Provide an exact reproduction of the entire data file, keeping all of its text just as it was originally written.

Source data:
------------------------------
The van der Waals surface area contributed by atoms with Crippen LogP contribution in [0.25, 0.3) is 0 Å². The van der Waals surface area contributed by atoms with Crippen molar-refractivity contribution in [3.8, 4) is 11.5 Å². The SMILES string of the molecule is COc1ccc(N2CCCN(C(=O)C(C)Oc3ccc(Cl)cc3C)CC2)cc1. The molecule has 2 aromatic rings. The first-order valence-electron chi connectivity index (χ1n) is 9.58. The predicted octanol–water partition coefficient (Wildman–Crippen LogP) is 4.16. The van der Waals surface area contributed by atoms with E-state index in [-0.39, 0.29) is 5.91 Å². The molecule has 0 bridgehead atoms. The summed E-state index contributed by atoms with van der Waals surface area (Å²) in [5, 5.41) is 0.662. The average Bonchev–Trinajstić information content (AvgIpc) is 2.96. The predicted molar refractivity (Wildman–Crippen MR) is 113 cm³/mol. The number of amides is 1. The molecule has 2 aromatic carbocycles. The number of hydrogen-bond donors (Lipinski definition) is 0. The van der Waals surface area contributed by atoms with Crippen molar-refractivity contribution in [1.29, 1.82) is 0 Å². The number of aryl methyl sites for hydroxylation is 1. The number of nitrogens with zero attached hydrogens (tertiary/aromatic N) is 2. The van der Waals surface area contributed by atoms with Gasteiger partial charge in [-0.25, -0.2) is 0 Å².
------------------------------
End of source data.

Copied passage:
The van der Waals surface area contributed by atoms with Crippen LogP contribution in [0.25, 0.3) is 0 Å². The van der Waals surface area contributed by atoms with Crippen molar-refractivity contribution in [3.8, 4) is 11.5 Å². The SMILES string of the molecule is COc1ccc(N2CCCN(C(=O)C(C)Oc3ccc(Cl)cc3C)CC2)cc1. The molecule has 2 aromatic rings. The first-order valence-electron chi connectivity index (χ1n) is 9.58. The predicted octanol–water partition coefficient (Wildman–Crippen LogP) is 4.16. The van der Waals surface area contributed by atoms with E-state index in [-0.39, 0.29) is 5.91 Å². The molecule has 0 bridgehead atoms. The summed E-state index contributed by atoms with van der Waals surface area (Å²) in [5, 5.41) is 0.662. The average Bonchev–Trinajstić information content (AvgIpc) is 2.96. The predicted molar refractivity (Wildman–Crippen MR) is 113 cm³/mol. The number of amides is 1. The molecule has 2 aromatic carbocycles. The number of hydrogen-bond donors (Lipinski definition) is 0. The van der Waals surface area contributed by atoms with Crippen molar-refractivity contribution in [1.29, 1.82) is 0 Å². The number of aryl methyl sites for hydroxylation is 1. The number of nitrogens with zero attached hydrogens (tertiary/aromatic N) is 2. The van der Waals surface area contributed by atoms with Gasteiger partial charge in [-0.25, -0.2) is 0 Å².